How can I get a property under contract, in order to sell to my investors without taking title?
A promoter is a person who starts up a business, particularly a corporation, including the financing. The formation of a corporation starts with an idea. Pre-incorporation activities transform this idea into an actual corporation. The individual who carries on these pre-incorporation activities is called a promoter. Usually the promoter is the main shareholder or one of the management team and receives stock for his/her efforts in organization.; Most states limit the amount of "promotional stock" since it is supported only by effort and not by assets or cash. If pre-incorporation contracts are executed by the promoter in his/her own name and there is no further action, the promoter is personally liable on them, and the corporation is not.
Promoters perform the following in the formation of the corporation:
b. They raise capital.
c. They find investors and encourage them to enter into stock subscription agreements.
d. They enter into contracts on behalf of the corporation to be formed.
e. They cause the articles of incorporation to be prepared, in which process they select the state of incorporation, select a corporate name, or plan special charter provisions to be included.
Generally, a corporation is not bound by contracts entered into on its behalf prior to its existence. Until articles or a certificate of incorporation have been filed and approved or other essential steps are taken to bring a corporation into legal existence, a corporation has no being, franchise, or faculties. Its promoters or those engaged in bringing it into existence are in no sense identical with the corporation, nor do they represent it as agents or have any authority to enter into preliminary contracts binding upon it. Because a corporation cannot have agents, contract for itself, or be contracted with prior to its incorporation, it is not liable on any contracts that a promoter makes for its benefit prior to incorporation unless it assumes the obligation by its own act after incorporation or liability is imposed by statute. In other words, a promoter's contract does not, by the incorporation of the contemplated company, automatically become the contract of the corporation. A legal entity must act in its corporate capacity before it will be held liable on a contract entered into by a promoter on its behalf, because the mere act of incorporation alone is insufficient to impose liability. Courts of equity refuse to enforce against a corporation a contract made on its behalf by promoters unless there appears to be some sound equitable reason demanding its enforcement.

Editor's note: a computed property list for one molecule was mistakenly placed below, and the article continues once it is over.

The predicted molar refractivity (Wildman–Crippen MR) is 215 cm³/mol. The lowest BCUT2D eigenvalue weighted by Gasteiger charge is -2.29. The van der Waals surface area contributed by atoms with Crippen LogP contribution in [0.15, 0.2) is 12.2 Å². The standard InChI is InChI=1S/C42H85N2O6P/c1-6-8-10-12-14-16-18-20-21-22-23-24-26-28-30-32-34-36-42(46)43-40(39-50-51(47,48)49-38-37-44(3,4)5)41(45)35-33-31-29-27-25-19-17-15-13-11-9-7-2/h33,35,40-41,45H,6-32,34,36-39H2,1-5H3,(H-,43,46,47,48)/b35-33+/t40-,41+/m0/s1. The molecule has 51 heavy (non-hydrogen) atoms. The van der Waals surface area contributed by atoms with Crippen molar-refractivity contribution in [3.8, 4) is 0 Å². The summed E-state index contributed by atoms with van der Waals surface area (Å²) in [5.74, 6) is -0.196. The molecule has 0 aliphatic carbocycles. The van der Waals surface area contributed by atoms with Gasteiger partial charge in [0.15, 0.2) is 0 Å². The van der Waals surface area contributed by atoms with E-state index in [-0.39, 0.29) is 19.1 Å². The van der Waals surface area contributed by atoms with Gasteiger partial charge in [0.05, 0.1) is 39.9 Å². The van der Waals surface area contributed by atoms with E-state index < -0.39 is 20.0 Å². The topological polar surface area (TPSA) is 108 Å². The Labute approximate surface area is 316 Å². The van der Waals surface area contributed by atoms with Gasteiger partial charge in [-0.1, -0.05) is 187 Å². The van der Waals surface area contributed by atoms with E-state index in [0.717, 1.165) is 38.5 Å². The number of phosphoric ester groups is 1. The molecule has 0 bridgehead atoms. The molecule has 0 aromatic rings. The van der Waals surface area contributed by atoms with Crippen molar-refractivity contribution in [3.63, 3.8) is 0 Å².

However, a corporation can acquire rights and subject itself to liabilities with respect to pre-incorporation matters. A corporation may after its organization become liable on preliminary contracts made by its promoters by expressly adopting such contracts or by receiving the benefits from them, if such contracts are within the scope of the corporate powers and not otherwise objectionable. A corporation as a legal entity cannot assume the obligations of an ultra vires contract made by its promoters any more than it can legally initiate such a contract.
A corporation can also enter into a new contract with the same parties on the same terms as those in the original agreement.